The pi'pa (pronounced "pee-paa") is one of the oldest Chinese muisc-makers, dating back to 200 B.C. The pear-shaped, lute-like instrument was popular during the Tang dynasty (roughly 600-900). If anyone this side of the Pacific pond knows about the pi'pa, chances are, they they ate at a Chinese restaurant recently, or are avid fans of Incubus. (Curious? Grab your iPod and download "Aqueous Transmission").
University of Louisville Professor of Music History, Dr. Jean Christensen, says, "Ming Ke is a fine performer. As a young child during the Cultural Revolution she was chosen to be trained as an entertainer (dancing, singing, acrobatics, etc) and toured the collective farms and factories as part of a troupe. Entertaining is in her blood, so to speak."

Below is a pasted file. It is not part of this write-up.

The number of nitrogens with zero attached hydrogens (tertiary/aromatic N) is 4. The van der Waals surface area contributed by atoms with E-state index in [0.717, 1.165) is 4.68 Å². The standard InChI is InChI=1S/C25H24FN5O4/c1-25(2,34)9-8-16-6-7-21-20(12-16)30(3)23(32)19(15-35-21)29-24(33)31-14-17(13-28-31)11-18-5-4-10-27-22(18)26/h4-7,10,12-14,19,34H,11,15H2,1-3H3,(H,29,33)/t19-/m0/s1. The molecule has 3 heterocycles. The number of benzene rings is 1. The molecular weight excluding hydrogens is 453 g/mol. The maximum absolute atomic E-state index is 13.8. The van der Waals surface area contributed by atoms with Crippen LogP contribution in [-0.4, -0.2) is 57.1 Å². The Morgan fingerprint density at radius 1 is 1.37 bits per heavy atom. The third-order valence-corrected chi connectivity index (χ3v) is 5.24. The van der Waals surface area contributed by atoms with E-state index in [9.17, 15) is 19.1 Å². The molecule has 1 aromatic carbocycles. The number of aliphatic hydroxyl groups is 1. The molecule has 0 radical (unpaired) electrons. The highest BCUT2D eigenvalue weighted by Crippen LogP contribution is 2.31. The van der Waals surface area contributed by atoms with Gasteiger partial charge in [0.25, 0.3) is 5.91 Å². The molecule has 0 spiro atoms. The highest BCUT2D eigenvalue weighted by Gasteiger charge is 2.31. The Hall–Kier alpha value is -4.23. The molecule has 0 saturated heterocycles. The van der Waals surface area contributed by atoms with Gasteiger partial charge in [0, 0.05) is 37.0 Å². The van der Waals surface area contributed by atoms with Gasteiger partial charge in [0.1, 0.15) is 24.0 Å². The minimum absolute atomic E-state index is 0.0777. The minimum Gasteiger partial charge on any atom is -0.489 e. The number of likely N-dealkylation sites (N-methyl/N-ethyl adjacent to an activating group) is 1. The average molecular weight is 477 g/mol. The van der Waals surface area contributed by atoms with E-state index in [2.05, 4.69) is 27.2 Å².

Ming Ke is also bringing two other instruments with her to Louisville, the Genzhung (the ancestor of the Japanese koto) and the Ruan (sometimes called the moon lute because of its circular shape). Her concert, which starts at 7:30, will be a mix of classical repertoire and pieces adapted from the folk treasury.
Comstock Hall is located in the School of Music at 1465 S. 2nd St. (between Hill and Burnett). For more information, call 634-3114.